In recent years there have been numerous high profile cases about what items of remuneration should be included in holiday pay calculations.
The latest of these cases is Flowers and others v East of England Ambulance Trust. In this case the Employment Appeal Tribunal (EAT) held that voluntary overtime should be taken into consideration when calculating certain elements of holiday pay.
By way of refresher, EU law grants all workers four weeks of holiday per year (EU holiday). UK law then grants an additional 1.6 weeks per year. The Flowers case, and the related cases preceding it, only concern how holiday pay for EU leave should be calculated.
Facts of the case
Mr Flowers and fellow claimants worked for the East of England Ambulance Trust (the Trust) and provided various ambulance services.
The Trust had two forms of overtime:
- Non-guaranteed overtime. This was contractual and applied where the claimants were attending a patient near the end of their shift they would be required to finish that work before they could ‘clock off’, causing them, on occasion, to work beyond their intended finish time. This was referred to as ‘shift overrun payments’.
- Voluntary overtime. This type of overtime was where the claimants volunteered for extra shifts.
Both types of overtime were not guaranteed.
Within the claimants’ contracts of employment, it was stated that:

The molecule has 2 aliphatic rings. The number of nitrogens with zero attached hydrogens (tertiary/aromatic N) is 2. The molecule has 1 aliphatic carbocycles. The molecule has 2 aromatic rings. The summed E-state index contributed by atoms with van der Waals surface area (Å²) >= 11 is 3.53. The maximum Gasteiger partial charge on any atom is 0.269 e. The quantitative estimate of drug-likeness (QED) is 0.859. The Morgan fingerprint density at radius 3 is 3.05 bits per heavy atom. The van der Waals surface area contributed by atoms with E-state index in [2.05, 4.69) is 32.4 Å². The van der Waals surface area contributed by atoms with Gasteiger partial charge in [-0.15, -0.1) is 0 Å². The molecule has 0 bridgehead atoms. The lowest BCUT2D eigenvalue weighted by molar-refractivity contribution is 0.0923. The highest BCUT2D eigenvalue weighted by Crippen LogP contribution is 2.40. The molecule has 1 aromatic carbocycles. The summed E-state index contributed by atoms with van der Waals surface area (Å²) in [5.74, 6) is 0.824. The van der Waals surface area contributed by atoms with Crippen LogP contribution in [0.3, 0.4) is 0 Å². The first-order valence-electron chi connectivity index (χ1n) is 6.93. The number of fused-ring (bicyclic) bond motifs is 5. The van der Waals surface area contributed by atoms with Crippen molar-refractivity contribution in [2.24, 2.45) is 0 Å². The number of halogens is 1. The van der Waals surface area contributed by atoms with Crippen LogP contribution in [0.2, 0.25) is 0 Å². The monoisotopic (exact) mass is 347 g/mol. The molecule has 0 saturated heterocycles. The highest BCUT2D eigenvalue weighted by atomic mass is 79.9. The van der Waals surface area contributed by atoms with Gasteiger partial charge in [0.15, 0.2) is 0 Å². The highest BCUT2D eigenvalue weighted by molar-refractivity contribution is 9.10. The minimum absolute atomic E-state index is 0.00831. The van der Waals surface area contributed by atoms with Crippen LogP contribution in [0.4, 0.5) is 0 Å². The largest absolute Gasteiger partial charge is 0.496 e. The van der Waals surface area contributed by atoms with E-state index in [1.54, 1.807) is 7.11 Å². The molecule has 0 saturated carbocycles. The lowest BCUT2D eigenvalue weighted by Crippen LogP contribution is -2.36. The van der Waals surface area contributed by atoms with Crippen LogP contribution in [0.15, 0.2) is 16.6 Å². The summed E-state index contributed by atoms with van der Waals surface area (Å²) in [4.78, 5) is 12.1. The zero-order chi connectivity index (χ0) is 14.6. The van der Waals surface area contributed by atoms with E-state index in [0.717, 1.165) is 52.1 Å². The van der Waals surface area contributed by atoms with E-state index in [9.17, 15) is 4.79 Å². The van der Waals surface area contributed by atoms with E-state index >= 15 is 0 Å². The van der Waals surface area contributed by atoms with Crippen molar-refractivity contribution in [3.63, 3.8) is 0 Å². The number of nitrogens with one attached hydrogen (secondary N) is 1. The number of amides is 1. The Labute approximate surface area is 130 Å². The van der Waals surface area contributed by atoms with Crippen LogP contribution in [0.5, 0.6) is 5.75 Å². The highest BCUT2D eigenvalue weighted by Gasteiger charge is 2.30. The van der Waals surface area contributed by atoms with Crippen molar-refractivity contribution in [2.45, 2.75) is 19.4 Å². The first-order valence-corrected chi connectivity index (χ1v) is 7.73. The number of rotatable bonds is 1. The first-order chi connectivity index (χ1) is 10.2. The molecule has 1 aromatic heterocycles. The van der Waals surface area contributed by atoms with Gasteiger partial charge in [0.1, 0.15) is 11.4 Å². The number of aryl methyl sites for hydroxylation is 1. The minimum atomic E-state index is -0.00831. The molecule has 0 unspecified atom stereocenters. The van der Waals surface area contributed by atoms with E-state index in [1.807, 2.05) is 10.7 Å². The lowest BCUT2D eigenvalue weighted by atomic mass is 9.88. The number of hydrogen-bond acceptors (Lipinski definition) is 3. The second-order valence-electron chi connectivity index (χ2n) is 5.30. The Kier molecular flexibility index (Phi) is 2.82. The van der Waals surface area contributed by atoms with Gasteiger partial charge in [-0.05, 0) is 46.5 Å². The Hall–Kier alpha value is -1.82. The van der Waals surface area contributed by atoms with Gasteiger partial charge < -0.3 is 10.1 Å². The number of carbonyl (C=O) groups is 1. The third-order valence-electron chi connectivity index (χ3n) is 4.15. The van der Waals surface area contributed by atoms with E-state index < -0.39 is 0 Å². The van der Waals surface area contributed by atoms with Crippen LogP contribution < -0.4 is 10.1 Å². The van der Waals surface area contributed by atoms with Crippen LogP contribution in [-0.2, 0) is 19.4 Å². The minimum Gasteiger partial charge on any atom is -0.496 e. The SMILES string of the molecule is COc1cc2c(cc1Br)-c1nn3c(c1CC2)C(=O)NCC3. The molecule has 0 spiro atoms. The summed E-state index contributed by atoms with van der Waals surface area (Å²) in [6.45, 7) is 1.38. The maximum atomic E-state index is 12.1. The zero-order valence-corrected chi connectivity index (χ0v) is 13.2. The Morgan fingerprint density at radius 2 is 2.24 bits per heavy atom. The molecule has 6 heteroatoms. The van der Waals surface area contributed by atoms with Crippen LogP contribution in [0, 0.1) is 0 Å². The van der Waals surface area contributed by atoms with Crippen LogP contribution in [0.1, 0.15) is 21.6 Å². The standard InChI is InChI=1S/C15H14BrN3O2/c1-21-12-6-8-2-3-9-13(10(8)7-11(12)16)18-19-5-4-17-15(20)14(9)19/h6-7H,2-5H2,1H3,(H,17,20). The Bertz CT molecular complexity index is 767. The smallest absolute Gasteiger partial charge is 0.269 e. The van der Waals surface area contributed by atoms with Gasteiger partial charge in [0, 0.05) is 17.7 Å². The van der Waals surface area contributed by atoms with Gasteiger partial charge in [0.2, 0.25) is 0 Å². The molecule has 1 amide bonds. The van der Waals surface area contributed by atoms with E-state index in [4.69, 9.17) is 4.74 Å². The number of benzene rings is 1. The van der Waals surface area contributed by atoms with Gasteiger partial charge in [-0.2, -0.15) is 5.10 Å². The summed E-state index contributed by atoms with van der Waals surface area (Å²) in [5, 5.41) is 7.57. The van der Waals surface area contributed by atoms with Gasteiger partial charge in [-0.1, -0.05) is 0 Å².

“pay during annual leave will include regular paid supplements, including…payments for work outside normal hours…pay is calculated on the basis of what the individual would have received had he/she been at work. This would be based on the previous 3 months at work or any other reference period that may be locally agreed”.
The claimants brought an unlawful deduction from wages claim on the basis that their holiday pay should take into account both types of overtime.
In the first instance, the Employment Tribunal considered that the non-guaranteed overtime should be taken into consideration but found that the voluntary overtime did not need to be considered when calculating holiday pay.
The claimants appealed the Tribunal’s decision.
Appeal to the Employment Appeal Tribunal
The EAT concluded that there was no basis on which to distinguish the two types of overtime payments. Further, the clause in the claimants’ contracts of employment was to ensure that holiday pay was calculated on the basis of what the employee would have been paid had they not taken the holiday. If a claimant was regularly working one or both forms of overtime, then to not take this into account in their holiday pay would mean them receiving less than their normal remuneration on holiday, which could dissuade them from taking some or all of their holiday.
The claims have been remitted back to the Tribunal to be assessed on a case by case basis to consider whether each claimant provided a sufficient amount of regularity in voluntary overtime to justify this being taken into consideration for their holiday pay calculations.
The recent case law has a single trend; to ensure that workers are not dissuaded from taking holiday in fear that they will receive a less than their “normal remuneration”.
This case is another reminder that regularly worked voluntary overtime now falls within the concept of “normal remuneration” and must be taken into account when calculating holiday pay for EU holiday (the first four weeks of holiday per year).
We would advise that you review your contract and policies to see whether your organisation entitles workers to “normal remuneration” during periods of holiday. If it does, this may require your organisation to increase holiday pay for the full WTR allowance. Whilst this may be administratively simpler, it will be more expensive.
The Trust is appealing the decision to the Court of Appeal, so watch this space.